That same month Gladys Perry was found incapacitated in an upstairs room of the house, which was piled high with newspapers, toys, clothing and other debris that she had apparently been collecting for years from trash bins. She continued fighting the state’s effort to seize the home but ultimately lost.
The trash and Perry’s belongings are gone, but little else has changed inside the house. The state spent $1 million on exterior renovations in the late 1990s, making the work completed this spring the second time that the house has been polished on the outside.
Lt. Gov. Dan Forest, who works in another old Blount Street mansion that the state turned into offices across the street from Heck-Andrews, says the state will never come up with the millions needed to make the house usable again and should sell it.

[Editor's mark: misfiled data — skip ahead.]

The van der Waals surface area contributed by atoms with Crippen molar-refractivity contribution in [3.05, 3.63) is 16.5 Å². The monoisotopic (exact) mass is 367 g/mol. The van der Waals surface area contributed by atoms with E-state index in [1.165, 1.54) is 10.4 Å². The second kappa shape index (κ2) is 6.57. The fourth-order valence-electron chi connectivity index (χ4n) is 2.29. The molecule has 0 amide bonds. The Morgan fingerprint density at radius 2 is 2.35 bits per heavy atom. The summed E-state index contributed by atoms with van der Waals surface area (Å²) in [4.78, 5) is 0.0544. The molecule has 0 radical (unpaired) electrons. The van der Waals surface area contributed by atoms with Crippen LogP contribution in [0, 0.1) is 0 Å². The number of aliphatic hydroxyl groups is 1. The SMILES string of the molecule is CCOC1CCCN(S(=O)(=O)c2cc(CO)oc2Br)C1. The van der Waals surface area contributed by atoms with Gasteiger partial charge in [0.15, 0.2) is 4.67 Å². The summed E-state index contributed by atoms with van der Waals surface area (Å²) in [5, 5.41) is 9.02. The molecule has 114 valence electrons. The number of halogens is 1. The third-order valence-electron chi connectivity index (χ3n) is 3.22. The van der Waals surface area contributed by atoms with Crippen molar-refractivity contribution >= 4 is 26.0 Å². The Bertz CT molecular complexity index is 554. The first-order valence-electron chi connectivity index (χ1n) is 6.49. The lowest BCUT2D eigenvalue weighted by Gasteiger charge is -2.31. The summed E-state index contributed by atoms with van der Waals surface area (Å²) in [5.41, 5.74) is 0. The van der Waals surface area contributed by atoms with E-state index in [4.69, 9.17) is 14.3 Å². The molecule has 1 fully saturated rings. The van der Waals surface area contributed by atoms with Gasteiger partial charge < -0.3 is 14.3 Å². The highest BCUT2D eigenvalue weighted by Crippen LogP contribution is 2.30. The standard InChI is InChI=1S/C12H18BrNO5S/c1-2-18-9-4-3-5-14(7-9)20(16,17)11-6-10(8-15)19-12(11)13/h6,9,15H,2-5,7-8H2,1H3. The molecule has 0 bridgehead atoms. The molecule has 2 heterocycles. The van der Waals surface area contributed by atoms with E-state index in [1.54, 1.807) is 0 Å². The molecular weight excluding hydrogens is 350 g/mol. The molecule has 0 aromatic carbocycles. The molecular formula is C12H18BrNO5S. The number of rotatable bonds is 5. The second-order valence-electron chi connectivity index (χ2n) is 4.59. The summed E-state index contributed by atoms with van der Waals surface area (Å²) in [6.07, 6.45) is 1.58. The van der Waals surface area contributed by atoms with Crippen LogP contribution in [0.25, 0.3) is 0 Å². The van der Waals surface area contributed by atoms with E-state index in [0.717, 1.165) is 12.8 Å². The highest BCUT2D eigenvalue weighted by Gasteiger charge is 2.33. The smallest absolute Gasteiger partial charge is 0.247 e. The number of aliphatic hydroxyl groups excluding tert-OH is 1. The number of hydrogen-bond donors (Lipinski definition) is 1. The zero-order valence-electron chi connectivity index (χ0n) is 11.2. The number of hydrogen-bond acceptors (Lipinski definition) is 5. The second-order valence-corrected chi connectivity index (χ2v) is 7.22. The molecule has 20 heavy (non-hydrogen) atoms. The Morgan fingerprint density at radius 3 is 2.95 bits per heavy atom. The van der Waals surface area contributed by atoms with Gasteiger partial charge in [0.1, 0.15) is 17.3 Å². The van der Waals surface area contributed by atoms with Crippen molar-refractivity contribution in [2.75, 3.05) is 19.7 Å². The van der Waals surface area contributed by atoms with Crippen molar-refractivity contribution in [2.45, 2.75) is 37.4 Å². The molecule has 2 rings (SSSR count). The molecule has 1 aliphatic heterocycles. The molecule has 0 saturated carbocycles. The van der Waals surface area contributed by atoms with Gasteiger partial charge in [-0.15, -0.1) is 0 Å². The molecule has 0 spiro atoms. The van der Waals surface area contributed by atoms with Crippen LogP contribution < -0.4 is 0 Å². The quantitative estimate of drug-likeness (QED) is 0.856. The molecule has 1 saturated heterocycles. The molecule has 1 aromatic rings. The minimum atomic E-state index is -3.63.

“If we don’t do something with it soon, … it’s going to fall down from the inside,” Forest said. “There’s only so much propping up, only so many coats of paint you can put on the outside and hope that it survives.”
To see what’s possible for Heck-Andrews, Forest points to what’s happened to other houses along Blount Street since the state sold two blocks to developer LNR Property starting in 2007.
He’s particularly impressed with The Merrimon-Wynne House, built in 1875 on Wilmington Street and moved to Blount as part of the redevelopment project. The white Italianate mansion now hosts weddings and corporate events under polished chandeliers.
The recession forced LNR to back out of plans to buy two other blocks on Blount Street, and now the state will deal with properties there individually. This summer, it put six vacant houses on the market on a block facing North and Person streets.